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Find, fight, follow: Using nanoparticles to solve biomedical challenges

Find. Fight. Follow. That’s how Fatemeh Ostadhossein describes how nanoparticles can be used to solve biomedical challenges—first, to detect disease at an early stage; second, to target and treat disease; and third, to evaluate the outcome of the treatment.

Published on May 21, 2019

“Nanoparticles show great promise for finding, fighting, and following a variety of diseases, including cardiovascular disease, cancer, infections, and genetic disorders,” said Ostadhossein, a Beckman Institute Postdoctoral Fellow who recently completed her Ph.D. in bioengineering at Illinois. “The main goal of my research is to integrate materials science, advanced materials characterization, and biomedical engineering to develop smart nanomaterials for biomedical imaging for early disease diagnosis, to develop smart biomaterials for drug delivery applications, and to assess the safety of the nanomaterials for the ultimate translation from bench to bedside.”

Fatemeh Ostadhossein
Fatemeh Ostadhossein, a Beckman Institute postdoctoral fellow.

Her work with Dipanjan Pan, associate professor of bioengineering and member of the Bioimaging Science and Technology Group, provided the opportunity to do just that. His MatMed Laboratory for Materials in Medicine “has a firm grounding in organic chemistry and biology, which is a combination you find in very few labs,” said Ostadhossein. “I feel very fortunate to work with Dr. Pan, who is a global leader and has a proven record in the invention of new nanotechnology platforms for various biomedical applications.”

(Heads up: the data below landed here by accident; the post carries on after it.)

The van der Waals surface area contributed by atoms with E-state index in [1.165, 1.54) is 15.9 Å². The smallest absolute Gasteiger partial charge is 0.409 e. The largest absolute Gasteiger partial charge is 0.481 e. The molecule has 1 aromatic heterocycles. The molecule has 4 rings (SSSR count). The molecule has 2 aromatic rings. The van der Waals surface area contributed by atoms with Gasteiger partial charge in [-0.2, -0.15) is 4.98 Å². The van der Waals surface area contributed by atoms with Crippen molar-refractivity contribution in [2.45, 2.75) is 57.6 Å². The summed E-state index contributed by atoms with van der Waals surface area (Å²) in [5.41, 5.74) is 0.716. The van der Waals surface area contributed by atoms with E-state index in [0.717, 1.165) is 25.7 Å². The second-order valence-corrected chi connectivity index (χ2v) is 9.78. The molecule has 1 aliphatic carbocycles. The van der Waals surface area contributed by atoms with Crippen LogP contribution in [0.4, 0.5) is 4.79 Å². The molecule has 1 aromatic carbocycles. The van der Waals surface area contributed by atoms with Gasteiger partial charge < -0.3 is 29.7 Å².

Ostadhossein’s research efforts also are aided by the staff and the state-of-the-art equipment in Beckman’s Microscopy Suite, including the transmission electron microscope (TEM), scanning electron microscope (SEM), atomic force microscope, confocal microscope, and microCT. “Beckman has groundbreaking technologies for imaging nanoparticles,” she said.

What information can the Microscopy Suite technology provide? “The application of each of these devices depends on the particular stage of my research project,” Ostadhossein said. “If I am focused on the synthesis step, then I need to characterize my samples, for instance, by TEM and SEM. If I need to see the interaction of materials I developed and follow in biological environments, I use confocal microscopy for cell imaging or IVIS imaging for small animal imaging.”

As a Beckman Institute Postdoctoral Fellow, she’s continuing her work at the intersection of material sciences and biology. She’s working with Pan, along with bioengineering Professor Rohit Bhargava, and chemistry Professor Jefferson Chan.

Why Beckman?
"Beckman is a great facility for conducting research in biology and in the characterizations of nanoparticles. The resources here are outstanding. I feel especially fortunate to have access to groundbreaking imaging technologies and expert staff who aid our research efforts."
—Fatemeh Ostadhossein

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